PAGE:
In light of trade disputes between the United States and China, Australia stands to gain as Canberra can increase production or take price advantage to replace American companies in Chinese market, National Public Radio (NPR) predicted on Tuesday.
According to a report of NPR, the biggest radio network in the country, China was the largest trading partner of Australia. Australia produces many of the things which China also imports from the United States and appears on China's list of 128 U.S. goods.
China suspended tariff concessions on 128 items of U.S. products from Monday, which will see a tariff of 15 to 25 percent on products including fruits, pork and related products, in retaliation for the Trump administration's decision to impose similar tariffs on aluminum and steel from China.
The story said U.S. wine industry is facing a crisis now and will suffer long-term damage even though U.S. producers were already at a disadvantage to Australian competitors in China.
Current Chinese customs duties for U.S. wines are 14 percent, while wines from Australia is charged customs duties of 0 percent under bilateral free trade agreement.
In 2017, exports to mainland China, Australia's single-largest wine export region, grew up a whopping 63 percent, with a total value of 848 million U.S. dollars, nearly twice as large as the United States.
Robert Koch, CEO of the Wine Institute, was quoted by NPR as saying that the new increased tariff would have a chilling effect on U.S. wine exports to China, one of the world's most important and fastest-growing markets.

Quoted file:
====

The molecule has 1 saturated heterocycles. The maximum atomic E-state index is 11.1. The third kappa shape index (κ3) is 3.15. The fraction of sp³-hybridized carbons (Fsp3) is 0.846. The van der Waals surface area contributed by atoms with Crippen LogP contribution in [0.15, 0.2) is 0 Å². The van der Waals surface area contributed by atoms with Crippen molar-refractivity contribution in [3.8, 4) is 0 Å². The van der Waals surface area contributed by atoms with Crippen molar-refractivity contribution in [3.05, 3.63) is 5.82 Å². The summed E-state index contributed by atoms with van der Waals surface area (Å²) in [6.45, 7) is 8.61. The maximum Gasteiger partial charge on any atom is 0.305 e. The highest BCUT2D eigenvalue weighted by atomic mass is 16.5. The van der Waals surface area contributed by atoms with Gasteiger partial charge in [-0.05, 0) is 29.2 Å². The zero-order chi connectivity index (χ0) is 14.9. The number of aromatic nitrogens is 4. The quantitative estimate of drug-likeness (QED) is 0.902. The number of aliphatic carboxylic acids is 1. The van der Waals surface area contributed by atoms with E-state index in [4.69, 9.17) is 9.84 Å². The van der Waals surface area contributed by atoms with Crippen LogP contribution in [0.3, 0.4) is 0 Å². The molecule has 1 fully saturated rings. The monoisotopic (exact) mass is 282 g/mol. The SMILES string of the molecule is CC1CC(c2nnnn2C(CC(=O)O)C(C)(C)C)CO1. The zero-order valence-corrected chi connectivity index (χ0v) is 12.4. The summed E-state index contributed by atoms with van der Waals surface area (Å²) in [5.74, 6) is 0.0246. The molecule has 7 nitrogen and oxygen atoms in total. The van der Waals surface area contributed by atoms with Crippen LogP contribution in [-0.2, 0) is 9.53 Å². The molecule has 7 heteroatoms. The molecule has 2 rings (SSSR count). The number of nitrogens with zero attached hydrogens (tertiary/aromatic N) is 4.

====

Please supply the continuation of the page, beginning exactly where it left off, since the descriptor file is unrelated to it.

The report also listed Australia as the biggest competitor to the U.S. fruit and nuts exports to China since data from the Australian Bureau of Statistics shows 40 percent of the country's fruit already gets shipped off to China and tree nut exports to China have grown 10 times in five years to 63 million dollars in 2016.
"The market share that we've been trying to develop over the past several years becomes expendable and there's an opportunity for others to steal it," Joel Nelsen, president of the trade group California Citrus Mutual, told NPR.
The report said in sectors of scrap aluminum, steel and coal exports, Australia will have a good opportunity to grab a larger market share previously lost by Washington in a tariff dispute with China.
"It has been said often in the last few weeks: 'No one wins a trade war.' Nevertheless, staying out of a war is often the best way to win, or at least not to lose," the report concluded.